When talking to them, express how their gambling makes you feel and how it influences the lives of the people around them.

4. Step back when needed

It is likely that, due to their addiction, the individual may become hostile when you talk to them.

They don’t see a problem, they believe they haven’t got an addiction, and so will be angrily confused at your approach.

When this happens, take a break. Come back to the conversation when they have cooled off and try again. Your patience and persistence will eventually let them know that your concerns are serious and well-meaning

5. Offer help for the future

Addressing the problem, while difficult, is only half the battle. It is important to communicate to the individual what options lie ahead.

If you are going to tell them they have a problem, you need to be equipped with the knowledge of what treatments are available and how you can support them going forward.

Before approaching them, do your research and think about what you and others are willing to do to help.

How to get help

If your loved one agrees to seek help, it’s important to support them.

Not only do you need to assist them in getting professional help, but there are things that you need to do in order to help them along on a day-to-day basis.

Professional help

The best way to start looking for help is to speak to a GP or specialised organisation. There are a lot of people out there who know about gambling addiction and have treatment routes to offer.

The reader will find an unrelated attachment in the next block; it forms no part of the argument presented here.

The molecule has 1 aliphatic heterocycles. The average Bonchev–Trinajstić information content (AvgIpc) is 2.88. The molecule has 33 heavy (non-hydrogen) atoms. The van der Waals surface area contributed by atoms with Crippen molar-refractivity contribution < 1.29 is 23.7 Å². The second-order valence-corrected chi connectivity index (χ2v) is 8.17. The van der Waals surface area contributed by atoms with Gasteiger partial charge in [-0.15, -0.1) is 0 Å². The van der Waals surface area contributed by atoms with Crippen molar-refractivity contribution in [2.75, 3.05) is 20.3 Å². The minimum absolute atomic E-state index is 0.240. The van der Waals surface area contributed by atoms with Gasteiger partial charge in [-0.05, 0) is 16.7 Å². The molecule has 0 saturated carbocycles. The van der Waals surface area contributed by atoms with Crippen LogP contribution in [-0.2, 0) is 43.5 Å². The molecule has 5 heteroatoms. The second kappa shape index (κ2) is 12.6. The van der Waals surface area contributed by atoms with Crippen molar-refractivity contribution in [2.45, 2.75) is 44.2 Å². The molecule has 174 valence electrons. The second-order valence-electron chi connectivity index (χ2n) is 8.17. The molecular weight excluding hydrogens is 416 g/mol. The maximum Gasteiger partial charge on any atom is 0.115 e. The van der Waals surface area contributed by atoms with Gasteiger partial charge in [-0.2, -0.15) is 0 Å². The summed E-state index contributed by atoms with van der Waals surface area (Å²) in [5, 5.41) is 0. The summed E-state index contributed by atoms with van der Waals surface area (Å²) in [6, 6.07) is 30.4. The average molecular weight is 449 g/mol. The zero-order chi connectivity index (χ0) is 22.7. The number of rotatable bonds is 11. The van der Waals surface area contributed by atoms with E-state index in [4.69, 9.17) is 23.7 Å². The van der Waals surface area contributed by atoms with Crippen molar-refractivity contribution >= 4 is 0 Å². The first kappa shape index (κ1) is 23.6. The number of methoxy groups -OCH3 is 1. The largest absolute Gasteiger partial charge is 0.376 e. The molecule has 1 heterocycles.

One of the main methods available is Cognitive Behavioural Therapy (CBT). This is where the individual is taught to identify their unhealthy thinking and behaviour patterns and work to change them.

These sessions can be one-to-one with a professional, or as part of a group. These sessions can help individuals relate to others in a similar situation and see the benefits of therapy.

How you can help

While medical help is essential, it relies on the efforts of the individual’s family and friends to be effective.

In order to help them on their recovery plan, here are a few things you should encourage the individual to adapt and keep up with:

  • Paying important bills on payday – to help curb the desire to gamble, help the individual develop the habit of paying for utilities and rent as soon as they can. This will reduce the amount of money available for them to gamble, and reduce the impact of a possible relapse on their financial situation.
  • Spending more time with friends and family – maintaining positive social bonds is essential for coping without the crutch of addiction. Keeping the individual around people who care about them and do not gamble can be a massive boost to their mental health.

It is also important to help keep your loved one away from negative influences. Things to look out for may include:

  • Keeping things to themselves – like other addictions, gambling can be a way for people to deal with their everyday lives. If a loved one is struggling, encourage them to talk about it as this can help develop a healthier way of handling difficult emotions.
  • Carrying large amounts of money – if an individual doesn’t have the means to gamble, they can’t do it. Limit the amount of money they carry, including credit cards with essential funds on them.

Tackling addiction is an immense challenge, but making the individual aware that they are not alone will be a huge boost for them.

When they are going through treatment, help them in any way that you can to develop and maintain healthy routines and thought processes.